IAB and research firm Ovum share insights from the Marketer Perceptions of Mobile Advertising 2013 report.
No one questions the importance of the mobile screen. Yet, a few other critical questions about mobile remain.
How can we capitalize on the mobile explosion?
What are the most effective approaches to mobile marketing?
Marketers are still looking for the best approach for leveraging consumers' fascination with mobile devices. At the IAB, we are working hard to find those answers and our vision is clear: mobile marketing is at its best when it relates to behaviors and habits, not just the screen itself. But, does the perspective of today's budget holders line up with our views of mobile marketing's future?
When we launched the Mobile Marketing Center of Excellence almost three years ago, the world was a lot more skeptical. We realized we needed input to form our agenda, so in 2011, we decided to go straight to the source – brand marketers - to get their thoughts.
IAB and research firm Ovum conducted a large survey of CMOs and valuable insights were gained. This year, we decided to repeat the study, in order to gauge the current state of mobile from the buyers' perspective. The results are in and are four biggest findings are:
1. Budgets are increasing.
In 2011, 7 percent of marketers had mobile ad budgets of $300K or more and now 32 percent do. That's huge. It demonstrates robust budget growth and shows that mobile ad revenue isn't just growing because more marketers are adding mobile to their ad budgets. It's also growing because existing mobile advertisers are increasing their spend.
When the IAB looked at the numbers in the survey and made calculations, we saw an increase of 142 percent in budgets from 2011 to 2013. This is across the board. Larger organizations, of course, have larger budgets, but the pace of increase is the same with large as well as small organizations.
2. Marketers place a great deal of importance on targeting.
It's not enough to simply reach consumers on phones and tablets. Marketers require assurance that their messages will be relevant. A majority (83 percent) of marketers stated that mobile targeting is important or very important to their mobile efforts.
While there are many ways to reach relevant mobile audiences, marketers find detailed demographics (cited by 48 percent of marketers) and general location information (43 percent of marketers) the most valuable today. In addition, more than half (54 percent) cited precise location capabilities as one of their top three device attributes for mobile advertising. Moreover, 42 percent of marketers cited Near-Field Communications (NFC) as a top device attribute, reinforcing the importance of key locations, with in-store and at the point of sale being particularly vital.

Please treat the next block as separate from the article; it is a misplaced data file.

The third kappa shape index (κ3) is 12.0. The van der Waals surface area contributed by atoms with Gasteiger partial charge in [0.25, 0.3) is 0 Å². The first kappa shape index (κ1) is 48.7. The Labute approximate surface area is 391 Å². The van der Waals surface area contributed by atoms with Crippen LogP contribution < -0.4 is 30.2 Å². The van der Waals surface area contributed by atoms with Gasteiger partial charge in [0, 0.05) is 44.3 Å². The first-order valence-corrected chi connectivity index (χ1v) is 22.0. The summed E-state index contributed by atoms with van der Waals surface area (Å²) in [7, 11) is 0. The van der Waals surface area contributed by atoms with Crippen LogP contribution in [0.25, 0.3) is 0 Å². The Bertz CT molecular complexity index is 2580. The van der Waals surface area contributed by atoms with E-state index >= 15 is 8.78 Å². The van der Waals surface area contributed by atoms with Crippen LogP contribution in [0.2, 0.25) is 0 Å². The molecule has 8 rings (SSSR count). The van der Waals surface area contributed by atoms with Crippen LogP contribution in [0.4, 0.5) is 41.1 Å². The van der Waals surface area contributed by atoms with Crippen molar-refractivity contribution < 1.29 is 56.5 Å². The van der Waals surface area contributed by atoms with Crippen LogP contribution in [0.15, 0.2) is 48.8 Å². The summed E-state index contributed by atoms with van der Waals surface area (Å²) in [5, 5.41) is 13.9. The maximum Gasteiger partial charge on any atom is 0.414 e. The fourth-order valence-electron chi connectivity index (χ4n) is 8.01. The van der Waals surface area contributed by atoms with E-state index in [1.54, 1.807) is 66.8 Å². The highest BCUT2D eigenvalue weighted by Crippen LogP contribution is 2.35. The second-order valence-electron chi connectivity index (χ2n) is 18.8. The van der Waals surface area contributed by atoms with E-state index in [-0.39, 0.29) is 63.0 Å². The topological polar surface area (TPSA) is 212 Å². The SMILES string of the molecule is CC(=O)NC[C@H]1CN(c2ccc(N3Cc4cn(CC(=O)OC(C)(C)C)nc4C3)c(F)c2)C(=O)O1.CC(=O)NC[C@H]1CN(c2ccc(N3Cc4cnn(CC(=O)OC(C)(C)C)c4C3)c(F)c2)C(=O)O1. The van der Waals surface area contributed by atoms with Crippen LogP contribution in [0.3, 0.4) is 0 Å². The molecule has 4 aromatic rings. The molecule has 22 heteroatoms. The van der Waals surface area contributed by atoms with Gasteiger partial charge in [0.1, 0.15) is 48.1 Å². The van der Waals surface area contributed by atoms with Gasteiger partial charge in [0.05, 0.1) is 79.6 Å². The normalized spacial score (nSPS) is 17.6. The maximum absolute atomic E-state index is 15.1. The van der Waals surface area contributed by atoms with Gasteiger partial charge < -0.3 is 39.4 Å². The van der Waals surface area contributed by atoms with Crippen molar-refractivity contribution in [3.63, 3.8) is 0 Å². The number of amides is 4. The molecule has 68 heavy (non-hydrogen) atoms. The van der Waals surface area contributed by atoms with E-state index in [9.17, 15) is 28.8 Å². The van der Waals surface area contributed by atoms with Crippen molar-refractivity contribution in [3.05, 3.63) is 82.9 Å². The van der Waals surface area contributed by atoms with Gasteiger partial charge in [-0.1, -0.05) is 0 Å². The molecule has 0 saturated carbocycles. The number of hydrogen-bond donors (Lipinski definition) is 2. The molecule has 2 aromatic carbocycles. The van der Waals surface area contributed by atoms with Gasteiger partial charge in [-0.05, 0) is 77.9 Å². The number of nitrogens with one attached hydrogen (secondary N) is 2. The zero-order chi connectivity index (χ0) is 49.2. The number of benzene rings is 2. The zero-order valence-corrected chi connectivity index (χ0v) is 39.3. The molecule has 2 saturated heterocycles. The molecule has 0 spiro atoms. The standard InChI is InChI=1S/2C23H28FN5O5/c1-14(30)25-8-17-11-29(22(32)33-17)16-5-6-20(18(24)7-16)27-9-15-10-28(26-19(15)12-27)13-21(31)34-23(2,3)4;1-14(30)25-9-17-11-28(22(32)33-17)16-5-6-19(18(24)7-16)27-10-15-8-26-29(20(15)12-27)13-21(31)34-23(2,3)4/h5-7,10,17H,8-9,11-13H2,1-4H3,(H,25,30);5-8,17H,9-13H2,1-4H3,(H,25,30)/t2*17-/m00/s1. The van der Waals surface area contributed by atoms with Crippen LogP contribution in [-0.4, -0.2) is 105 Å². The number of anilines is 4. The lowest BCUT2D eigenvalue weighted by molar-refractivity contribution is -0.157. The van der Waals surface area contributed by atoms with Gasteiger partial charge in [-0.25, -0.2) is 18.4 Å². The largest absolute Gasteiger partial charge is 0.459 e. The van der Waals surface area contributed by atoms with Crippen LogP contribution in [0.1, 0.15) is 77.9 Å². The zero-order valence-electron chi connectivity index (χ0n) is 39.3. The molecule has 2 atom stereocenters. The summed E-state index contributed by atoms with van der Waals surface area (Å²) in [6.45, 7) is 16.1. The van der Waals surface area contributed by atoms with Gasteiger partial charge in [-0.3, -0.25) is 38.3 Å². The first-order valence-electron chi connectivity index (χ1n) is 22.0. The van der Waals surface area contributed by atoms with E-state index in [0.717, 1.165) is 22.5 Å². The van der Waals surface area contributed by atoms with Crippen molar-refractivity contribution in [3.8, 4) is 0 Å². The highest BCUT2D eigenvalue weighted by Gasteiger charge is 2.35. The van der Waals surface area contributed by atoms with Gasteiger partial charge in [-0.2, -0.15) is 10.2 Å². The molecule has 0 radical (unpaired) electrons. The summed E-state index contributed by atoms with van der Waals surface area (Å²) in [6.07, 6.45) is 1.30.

3. New mobile developments are of key importance.
Respondents to the survey were also asked to rank the top developments in mobile advertising. Responsive design took the lead, so marketers finally understand the need to have strong mobile web presence. This also links to the second development cited, namely HTML5. This protocol is becoming heavily adopted and therefore has become the de facto underpinning of mobile architecture. The third on the list is mobile native advertising. Native is a buzzword that we're all hearing at the moment and the mobile screen is leading the charge.
4. Marketers embrace the cross-screen media landscape.
The importance of cross-screen advertising is accelerating at lightning speed. Three-quarters of marketers in our survey said that multiscreen approaches are critical. Clearly, the days of thinking of mobile in a silo are gone and marketers have embraced the multiscreen reality consumers are living. This also means mobile is more likely to become part of overall marketing budgets.
We gave the marketers the last word and asked them to sum up the state of mobile in a single word. The most frequent responses where "growing," "evolving," "changing," "effective," "emerging" and "increasing." All of them are positive sentiments, pointing to a very positive future for mobile.
Read the full Marketer Perceptions of Mobile Advertising report from Ovum (ungated) on the IAB website.
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Anna Bager is vice president and general manager of the Mobile Marketing Center of Excellence at the Interactive Advertising Bureau. The Mobile Center, an independently funded and staffed unit inside the IAB, is charged with driving the growth of the mobile marketing, advertising, and media marketplace.
Prior to joining the IAB, Bager was heading business intelligence at Ericsson Multimedia and head of research at Ericsson's Business Consulting unit. Earlier, she was research and consulting manager for IDC EMEA.
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